Trends, Drivers and Opportunities of the Future Supply Chain Technology
After being exposed to supply chain disruptions like COVID-19, businesses struggle to revitalize their supply chain efficiency. Most companies that did not have any contingency plans fought the entire 2020 fighting supply chain risks to acquire new customers.
The year shook global business leaders and woke them up to the importance of efficient supply chains. This has led them to focus on supply chain risk management and enhance their resilience.
39% of our respondents have experienced an adverse risk event at some point in their supply chains over the past three years. A similar proportion—40%—say their exposure to supply chain risks has increased over the same period. By contrast, only a quarter of our Supply Chain Leaders report suffering a negative risk event, and 31% say their risk exposure has increased. -Oxford Economics, Surviving and thriving, How supply chain leaders can minimize risk and maximize opportunities 2020.
The increased supply chain risks that businesses face today are not just due to changes in consumer behavior. Instead, supply chain professionals intend to counter the supply chain disruptions but face issues in applying technology. This gap between intent and application calls for supply chain technology.
What’s most crucial is how the future of supply chain technology unfolds. To know the future of supply chain technology, businesses should be aware of its trends. Here are some of the drivers and trends of the future supply chain tech.
Express delivery expectations
Before Covid, consumers were already used to free and fast delivery from Amazon Prime. Since the pandemic, these expectations have intensified with same-day, next-day, and even same-hour deliveries.
With fast deliveries becoming the norm, businesses should reduce the distance between their warehouses and customers to enable faster shipping times. Therefore, in the coming years, it will be mission-critical for companies to minimize their overall last-mile logistics costs and maximize efficiency.
Many deliveries and logistics businesses turn people’s homes into micro-fulfillment centers to minimize last-mile delivery costs. In addition, they are leveraging fleet management software to improve their fleet utilization rates in that last-mile delivery.
Decentralized fulfillment is a new reality.
Earlier, businesses favored the centralized fulfillment model because it gave them greater bargaining power to reduce their overall storage costs. In addition, shipping bulk products to one location was much cheaper than shipping them to smaller warehouses.
As today’s consumers want their products quickly, the single central warehouse location has turned expensive. The savings gained from the operation of centralized logistics models are lesser than that of the customer churn costs from a slow delivery experience.
A decentralized fulfillment model has become the alternative for many businesses to speed up their deliveries. But the lack of capital to operate multiple warehouses makes it hard for them to execute decentralized business models.
Supply Chain as a Service (SCaaS)
Before the 1990s, outsourced logistics was a rare option pursued by businesses. But today, handling own warehousing and fulfillment services is turning logistics operations expensive and inefficient. With companies of all sizes adopting outsourced logistics, Supply Chain as a Service (SCaaS) is gaining momentum and popularity.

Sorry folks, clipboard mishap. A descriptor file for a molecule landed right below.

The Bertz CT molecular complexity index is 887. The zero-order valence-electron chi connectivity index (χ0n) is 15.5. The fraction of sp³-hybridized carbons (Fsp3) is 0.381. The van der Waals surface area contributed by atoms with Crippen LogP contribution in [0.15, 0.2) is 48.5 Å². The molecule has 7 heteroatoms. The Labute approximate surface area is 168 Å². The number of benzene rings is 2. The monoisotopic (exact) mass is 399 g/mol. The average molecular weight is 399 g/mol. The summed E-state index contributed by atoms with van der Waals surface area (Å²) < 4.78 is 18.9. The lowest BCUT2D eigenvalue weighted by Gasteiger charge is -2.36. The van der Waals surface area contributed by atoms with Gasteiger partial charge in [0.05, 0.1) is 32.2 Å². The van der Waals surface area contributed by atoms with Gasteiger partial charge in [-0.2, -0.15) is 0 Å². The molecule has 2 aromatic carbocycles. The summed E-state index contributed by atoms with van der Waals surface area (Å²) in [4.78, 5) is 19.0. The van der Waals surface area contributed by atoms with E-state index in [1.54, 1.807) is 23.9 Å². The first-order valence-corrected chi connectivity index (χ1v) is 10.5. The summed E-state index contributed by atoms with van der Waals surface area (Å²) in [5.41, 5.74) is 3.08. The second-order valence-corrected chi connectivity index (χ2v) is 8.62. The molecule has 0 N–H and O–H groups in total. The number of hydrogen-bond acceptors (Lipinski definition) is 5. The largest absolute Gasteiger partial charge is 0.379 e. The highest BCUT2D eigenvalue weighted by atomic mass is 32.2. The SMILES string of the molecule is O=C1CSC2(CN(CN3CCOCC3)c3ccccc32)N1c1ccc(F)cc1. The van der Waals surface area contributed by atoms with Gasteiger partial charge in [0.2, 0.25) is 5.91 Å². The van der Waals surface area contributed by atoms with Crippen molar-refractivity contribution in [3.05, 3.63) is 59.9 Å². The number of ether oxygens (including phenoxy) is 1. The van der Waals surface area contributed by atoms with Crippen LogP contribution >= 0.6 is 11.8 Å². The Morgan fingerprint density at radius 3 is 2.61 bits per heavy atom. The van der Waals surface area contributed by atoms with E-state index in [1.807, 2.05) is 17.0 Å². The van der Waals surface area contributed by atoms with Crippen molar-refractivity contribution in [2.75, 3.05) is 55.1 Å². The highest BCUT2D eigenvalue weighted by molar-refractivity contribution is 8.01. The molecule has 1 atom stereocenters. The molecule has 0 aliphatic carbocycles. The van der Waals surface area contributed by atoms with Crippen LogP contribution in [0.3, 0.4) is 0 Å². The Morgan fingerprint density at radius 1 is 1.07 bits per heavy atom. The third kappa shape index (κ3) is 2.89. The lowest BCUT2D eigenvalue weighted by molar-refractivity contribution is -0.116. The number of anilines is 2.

Many companies want to minimize their variable costs without large capital expenditures or ongoing maintenance fees. This goal has paved the way for the increased demand of partnering with 3PL (Third-Party Logistics) or 2PL (Second-Party Logistics) companies. This outsourcing logistics operation helps many D2C e-commerce retailers scale their delivery without any upfront investments. In addition, the decision to outsource logistics operations has led businesses to invest in proper logistics optimization software.
Increased demand for sustainability
Before the pandemic, luxury, fashion, and cosmetic brands faced counterfeiting invested in supply chain visibility. However, with high levels of social and ethical consciousness from customers, it has become crucial for businesses to maximize their supply chain transparency efforts.
The biggest challenge for many supply chain leaders is supply chain visibility. In countries like the US, new laws like FSMA (Food Safety and Modernization Act) Section 204 have called for enhanced tracing and tracking of food products across the entire supply chain ecosystem. In addition, new regulations have made investors rethink how companies can enable trust, transparency, and coordination.
The other vital concern for businesses is communicating transparency to their customers. Blockchain technology helps retailers minimize costly supply chain execution errors and improves accessibility to information along the value chain. In addition, businesses can rectify their supply chain errors before they arise by tracing activities along with the supply chain ledger.
The coronavirus pandemic has highlighted the hidden supply chain issues for businesses globally. To solve these issues, companies should build a proper supply chain strategy.
Before building the supply chain strategy, it is essential to understand the issues and the potential solutions to counter them. A deeper understanding of the future of supply chain technology trends enables businesses to devise necessary strategies and counter these issues effectively.